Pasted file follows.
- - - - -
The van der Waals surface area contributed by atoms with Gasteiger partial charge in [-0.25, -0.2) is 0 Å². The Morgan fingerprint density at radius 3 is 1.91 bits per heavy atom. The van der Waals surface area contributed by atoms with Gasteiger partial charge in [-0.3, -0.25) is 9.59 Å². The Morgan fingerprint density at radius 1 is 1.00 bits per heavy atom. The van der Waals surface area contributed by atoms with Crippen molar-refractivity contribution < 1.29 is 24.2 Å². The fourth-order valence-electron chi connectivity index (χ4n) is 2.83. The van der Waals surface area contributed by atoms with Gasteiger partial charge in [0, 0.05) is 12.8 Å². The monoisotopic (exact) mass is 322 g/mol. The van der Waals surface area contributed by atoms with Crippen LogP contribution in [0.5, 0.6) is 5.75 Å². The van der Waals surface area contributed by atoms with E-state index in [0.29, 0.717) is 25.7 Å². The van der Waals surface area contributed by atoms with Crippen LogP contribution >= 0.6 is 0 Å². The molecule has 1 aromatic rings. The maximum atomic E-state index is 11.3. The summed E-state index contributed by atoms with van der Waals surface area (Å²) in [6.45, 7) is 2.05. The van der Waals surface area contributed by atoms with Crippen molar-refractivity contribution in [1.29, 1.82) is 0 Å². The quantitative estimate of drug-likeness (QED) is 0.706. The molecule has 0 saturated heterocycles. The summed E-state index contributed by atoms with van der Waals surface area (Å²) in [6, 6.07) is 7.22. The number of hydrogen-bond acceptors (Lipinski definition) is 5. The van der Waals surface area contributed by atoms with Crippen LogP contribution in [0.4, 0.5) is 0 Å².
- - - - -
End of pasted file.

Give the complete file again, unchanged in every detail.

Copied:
The van der Waals surface area contributed by atoms with Gasteiger partial charge in [-0.25, -0.2) is 0 Å². The Morgan fingerprint density at radius 3 is 1.91 bits per heavy atom. The van der Waals surface area contributed by atoms with Gasteiger partial charge in [-0.3, -0.25) is 9.59 Å². The Morgan fingerprint density at radius 1 is 1.00 bits per heavy atom. The van der Waals surface area contributed by atoms with Crippen molar-refractivity contribution < 1.29 is 24.2 Å². The fourth-order valence-electron chi connectivity index (χ4n) is 2.83. The van der Waals surface area contributed by atoms with Gasteiger partial charge in [0, 0.05) is 12.8 Å². The monoisotopic (exact) mass is 322 g/mol. The van der Waals surface area contributed by atoms with Crippen LogP contribution in [0.5, 0.6) is 5.75 Å². The van der Waals surface area contributed by atoms with E-state index in [0.29, 0.717) is 25.7 Å². The van der Waals surface area contributed by atoms with Crippen LogP contribution >= 0.6 is 0 Å². The molecule has 1 aromatic rings. The maximum atomic E-state index is 11.3. The summed E-state index contributed by atoms with van der Waals surface area (Å²) in [6.45, 7) is 2.05. The van der Waals surface area contributed by atoms with Crippen molar-refractivity contribution in [1.29, 1.82) is 0 Å². The quantitative estimate of drug-likeness (QED) is 0.706. The molecule has 0 saturated heterocycles. The summed E-state index contributed by atoms with van der Waals surface area (Å²) in [6, 6.07) is 7.22. The number of hydrogen-bond acceptors (Lipinski definition) is 5. The van der Waals surface area contributed by atoms with Crippen LogP contribution in [0.4, 0.5) is 0 Å².